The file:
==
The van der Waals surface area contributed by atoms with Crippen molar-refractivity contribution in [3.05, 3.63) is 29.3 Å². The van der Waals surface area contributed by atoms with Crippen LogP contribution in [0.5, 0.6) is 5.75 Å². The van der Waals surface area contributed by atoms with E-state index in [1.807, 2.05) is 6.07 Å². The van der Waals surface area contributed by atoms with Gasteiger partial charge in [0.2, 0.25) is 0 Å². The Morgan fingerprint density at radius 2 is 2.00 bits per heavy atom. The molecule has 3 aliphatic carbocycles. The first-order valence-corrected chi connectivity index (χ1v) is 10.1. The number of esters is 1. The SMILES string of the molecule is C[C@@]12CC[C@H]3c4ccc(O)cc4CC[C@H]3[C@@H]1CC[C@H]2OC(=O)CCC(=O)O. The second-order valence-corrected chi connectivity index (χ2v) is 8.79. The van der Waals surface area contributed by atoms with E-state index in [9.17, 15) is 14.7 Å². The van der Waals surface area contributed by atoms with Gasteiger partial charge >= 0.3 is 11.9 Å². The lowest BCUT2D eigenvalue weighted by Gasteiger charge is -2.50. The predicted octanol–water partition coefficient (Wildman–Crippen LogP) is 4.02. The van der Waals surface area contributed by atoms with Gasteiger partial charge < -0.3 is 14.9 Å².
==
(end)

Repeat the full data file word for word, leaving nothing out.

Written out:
The van der Waals surface area contributed by atoms with Crippen molar-refractivity contribution in [3.05, 3.63) is 29.3 Å². The van der Waals surface area contributed by atoms with Crippen LogP contribution in [0.5, 0.6) is 5.75 Å². The van der Waals surface area contributed by atoms with E-state index in [1.807, 2.05) is 6.07 Å². The van der Waals surface area contributed by atoms with Gasteiger partial charge in [0.2, 0.25) is 0 Å². The Morgan fingerprint density at radius 2 is 2.00 bits per heavy atom. The molecule has 3 aliphatic carbocycles. The first-order valence-corrected chi connectivity index (χ1v) is 10.1. The number of esters is 1. The SMILES string of the molecule is C[C@@]12CC[C@H]3c4ccc(O)cc4CC[C@H]3[C@@H]1CC[C@H]2OC(=O)CCC(=O)O. The second-order valence-corrected chi connectivity index (χ2v) is 8.79. The van der Waals surface area contributed by atoms with E-state index in [9.17, 15) is 14.7 Å². The van der Waals surface area contributed by atoms with Gasteiger partial charge >= 0.3 is 11.9 Å². The lowest BCUT2D eigenvalue weighted by Gasteiger charge is -2.50. The predicted octanol–water partition coefficient (Wildman–Crippen LogP) is 4.02. The van der Waals surface area contributed by atoms with Gasteiger partial charge < -0.3 is 14.9 Å².